About This Chapter
Work, Energy and Power in Physics - Chapter Summary
This chapter's physics video lessons help you strengthen your knowledge of work, energy, power and their relationship to each other. You'll take a look at the definition of work and types of energy. Additionally, instructors cover variable forces, the mathematics behind power and applications of the work-energy theorem. After you've studied the lessons, you should be prepared to:
- Describe energy's importance in nature
- List the characteristics of work
- Identify methods for calculating work done by variable forces
- Define the work-energy theorem
- Distinguish between kinetic and potential energy
- Discuss the effects of conservative forces
- Explain how mechanical energy is conserved
- Calculate power
Typically taking less than 10 minutes of your time to watch, our video lessons are full of real-world examples and visuals to help you grasp these physics concepts. We also offer video tags so that you can rewatch key points as necessary. The lessons include transcripts and, in many cases, have links to other text lessons that have more information about important terminology. The self-assessment quizzes accompanying the lessons give you the opportunity to gauge your understanding of work, energy and power.
1. What is Energy? - Definition and Significance in Nature
This lesson describes the nature of energy and how it is transferred from one source into another. Additionally, it will describe the significance of energy in natural systems.
2. Work: Definition, Characteristics, and Examples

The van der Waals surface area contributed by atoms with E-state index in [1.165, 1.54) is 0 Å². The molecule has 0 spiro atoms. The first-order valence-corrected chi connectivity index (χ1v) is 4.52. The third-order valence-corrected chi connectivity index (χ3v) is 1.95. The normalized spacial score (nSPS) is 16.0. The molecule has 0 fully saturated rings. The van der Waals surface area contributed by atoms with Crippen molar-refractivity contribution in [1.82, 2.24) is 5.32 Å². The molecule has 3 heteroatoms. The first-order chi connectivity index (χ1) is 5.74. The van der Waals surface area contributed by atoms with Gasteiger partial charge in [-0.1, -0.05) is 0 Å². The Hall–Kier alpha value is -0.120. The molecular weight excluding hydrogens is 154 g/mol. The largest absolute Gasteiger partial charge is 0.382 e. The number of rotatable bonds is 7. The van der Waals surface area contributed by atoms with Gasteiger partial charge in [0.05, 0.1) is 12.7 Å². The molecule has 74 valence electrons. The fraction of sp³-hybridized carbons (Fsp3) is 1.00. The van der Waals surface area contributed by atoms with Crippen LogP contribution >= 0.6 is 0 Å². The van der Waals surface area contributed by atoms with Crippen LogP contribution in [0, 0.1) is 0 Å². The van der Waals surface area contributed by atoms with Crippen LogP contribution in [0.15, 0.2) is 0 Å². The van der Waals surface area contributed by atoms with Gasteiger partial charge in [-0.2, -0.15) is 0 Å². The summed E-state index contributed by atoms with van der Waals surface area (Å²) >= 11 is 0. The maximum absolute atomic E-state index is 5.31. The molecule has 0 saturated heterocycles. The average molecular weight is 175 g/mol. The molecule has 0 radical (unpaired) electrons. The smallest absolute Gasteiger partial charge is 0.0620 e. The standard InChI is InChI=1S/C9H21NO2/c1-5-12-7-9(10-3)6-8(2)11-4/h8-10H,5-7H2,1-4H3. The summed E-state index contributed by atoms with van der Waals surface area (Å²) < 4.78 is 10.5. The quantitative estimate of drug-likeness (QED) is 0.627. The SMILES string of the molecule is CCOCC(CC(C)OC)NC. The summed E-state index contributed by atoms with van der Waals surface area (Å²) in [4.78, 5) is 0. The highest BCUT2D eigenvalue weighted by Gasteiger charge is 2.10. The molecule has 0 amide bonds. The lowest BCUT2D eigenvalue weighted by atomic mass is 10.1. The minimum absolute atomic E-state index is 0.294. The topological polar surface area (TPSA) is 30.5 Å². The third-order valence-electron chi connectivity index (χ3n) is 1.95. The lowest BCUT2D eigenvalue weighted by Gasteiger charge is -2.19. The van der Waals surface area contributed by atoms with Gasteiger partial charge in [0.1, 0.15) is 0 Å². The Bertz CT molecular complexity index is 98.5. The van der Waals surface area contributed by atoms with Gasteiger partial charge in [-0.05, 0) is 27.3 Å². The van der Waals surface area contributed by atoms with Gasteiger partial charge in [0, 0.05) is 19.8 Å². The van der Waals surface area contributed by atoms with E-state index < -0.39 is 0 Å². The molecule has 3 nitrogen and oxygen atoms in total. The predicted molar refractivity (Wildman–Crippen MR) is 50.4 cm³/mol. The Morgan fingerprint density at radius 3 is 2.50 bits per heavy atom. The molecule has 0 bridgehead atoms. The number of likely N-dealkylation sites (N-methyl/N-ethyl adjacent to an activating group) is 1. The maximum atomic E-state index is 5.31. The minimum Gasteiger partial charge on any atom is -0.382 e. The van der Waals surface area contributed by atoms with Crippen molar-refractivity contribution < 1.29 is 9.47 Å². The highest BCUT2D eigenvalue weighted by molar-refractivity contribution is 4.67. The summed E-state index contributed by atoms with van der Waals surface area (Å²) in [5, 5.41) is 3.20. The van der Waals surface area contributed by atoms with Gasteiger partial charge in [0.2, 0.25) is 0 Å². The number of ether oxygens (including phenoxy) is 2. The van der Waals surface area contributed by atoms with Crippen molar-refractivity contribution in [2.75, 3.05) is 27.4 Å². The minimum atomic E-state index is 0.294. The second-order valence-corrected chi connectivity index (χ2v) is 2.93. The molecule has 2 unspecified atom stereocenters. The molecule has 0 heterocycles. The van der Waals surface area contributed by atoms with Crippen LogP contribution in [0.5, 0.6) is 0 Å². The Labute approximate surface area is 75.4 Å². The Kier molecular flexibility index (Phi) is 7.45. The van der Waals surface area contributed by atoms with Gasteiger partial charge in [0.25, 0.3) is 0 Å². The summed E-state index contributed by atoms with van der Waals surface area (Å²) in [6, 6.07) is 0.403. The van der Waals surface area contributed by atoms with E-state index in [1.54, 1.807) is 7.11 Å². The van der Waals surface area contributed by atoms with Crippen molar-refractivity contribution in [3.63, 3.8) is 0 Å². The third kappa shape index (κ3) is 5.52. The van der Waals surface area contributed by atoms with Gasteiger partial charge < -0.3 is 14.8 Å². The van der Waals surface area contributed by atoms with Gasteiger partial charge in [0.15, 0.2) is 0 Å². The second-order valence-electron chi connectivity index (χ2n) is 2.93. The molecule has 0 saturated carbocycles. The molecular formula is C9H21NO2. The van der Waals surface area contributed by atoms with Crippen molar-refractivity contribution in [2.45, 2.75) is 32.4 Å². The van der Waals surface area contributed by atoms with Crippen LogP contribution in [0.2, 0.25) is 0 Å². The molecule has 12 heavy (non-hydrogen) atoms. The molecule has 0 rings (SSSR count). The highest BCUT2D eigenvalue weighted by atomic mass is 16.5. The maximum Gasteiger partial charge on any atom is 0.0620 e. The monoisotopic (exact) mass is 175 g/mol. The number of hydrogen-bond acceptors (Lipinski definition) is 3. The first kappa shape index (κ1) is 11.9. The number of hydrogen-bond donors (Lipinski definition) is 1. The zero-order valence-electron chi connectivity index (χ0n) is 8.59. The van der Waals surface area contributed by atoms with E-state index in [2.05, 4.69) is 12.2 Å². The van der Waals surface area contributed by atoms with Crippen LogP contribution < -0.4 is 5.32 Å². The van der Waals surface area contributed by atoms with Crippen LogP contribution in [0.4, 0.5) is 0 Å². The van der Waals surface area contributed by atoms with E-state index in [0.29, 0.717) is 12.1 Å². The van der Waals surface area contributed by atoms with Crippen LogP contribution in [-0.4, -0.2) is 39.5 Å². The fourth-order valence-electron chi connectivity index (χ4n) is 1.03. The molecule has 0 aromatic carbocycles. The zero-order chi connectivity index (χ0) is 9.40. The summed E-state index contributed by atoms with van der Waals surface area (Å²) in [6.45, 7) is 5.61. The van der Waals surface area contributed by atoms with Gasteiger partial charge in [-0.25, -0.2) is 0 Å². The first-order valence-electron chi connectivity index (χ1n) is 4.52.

Pushing a wall all day may feel like work, but unless you get that wall moving you're not doing any work according to the rules of physics. In this video lesson, you'll learn how work is defined as well as how to calculate the amount of work done on an object.
3. Work Done by a Variable Force
Doing work on an object is a simple concept: we apply a certain force over a certain distance. But in real life, that force is rarely constant. Therefore, we need to understand variable forces and be able to calculate them accurately.
4. Work-Energy Theorem: Definition and Application
Work and energy are closely related in physics. In this lesson, you'll learn what that relationship is as well as how we can apply it to various situations.
5. Kinetic Energy to Potential Energy: Relationship in Different Energy Types
This video defines and describes kinetic and potential energy. You'll learn how different types of energy can be classified as potential and kinetic. You'll also find out how kinetic and potential energy are transformed.
6. Conservative Forces: Examples & Effects
Learn how to tell if a force is conservative and what exactly is being conserved. Then look at a couple of specific examples of forces to see how they are conservative.
7. Conservation of Mechanical Energy
Energy comes in many forms and for any system can never be created or destroyed. This holds true for mechanical energy, which also obeys this law of conservation of energy. In this video lesson, you'll explore how mechanical energy is converted or transferred between forms and objects.
8. Power: Definition and Mathematics
Work involves moving an object with a force, but power tells us how quickly that work is done. In this lesson, you will learn about how power depends on both work and time as well as see examples of how to calculate power.
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Other chapters within the AEPA Physics (NT308): Practice & Study Guide course
- The History and Nature of Science
- Principles and Procedures of Scientific Inquiry
- Safety Procedures and Hazards in Scientific Research
- Interdisciplinary Relationships in Science
- Math for Physics
- Laws of Motion
- Equilibrium and Elasticity
- Linear Momentum in Physics
- Simple Harmonic Motion & Oscillations
- Laws of Gravitation
- Rotational Motion
- Fluids and Related Principles in Physics
- Thermodynamics in Physics
- Electric Force and Charge
- Circuits in Physics
- The Physics of Magnetism
- Waves, Sound, and Light
- Wave Optics
- Modern and Nuclear Physics
- AEPA Physics Flashcards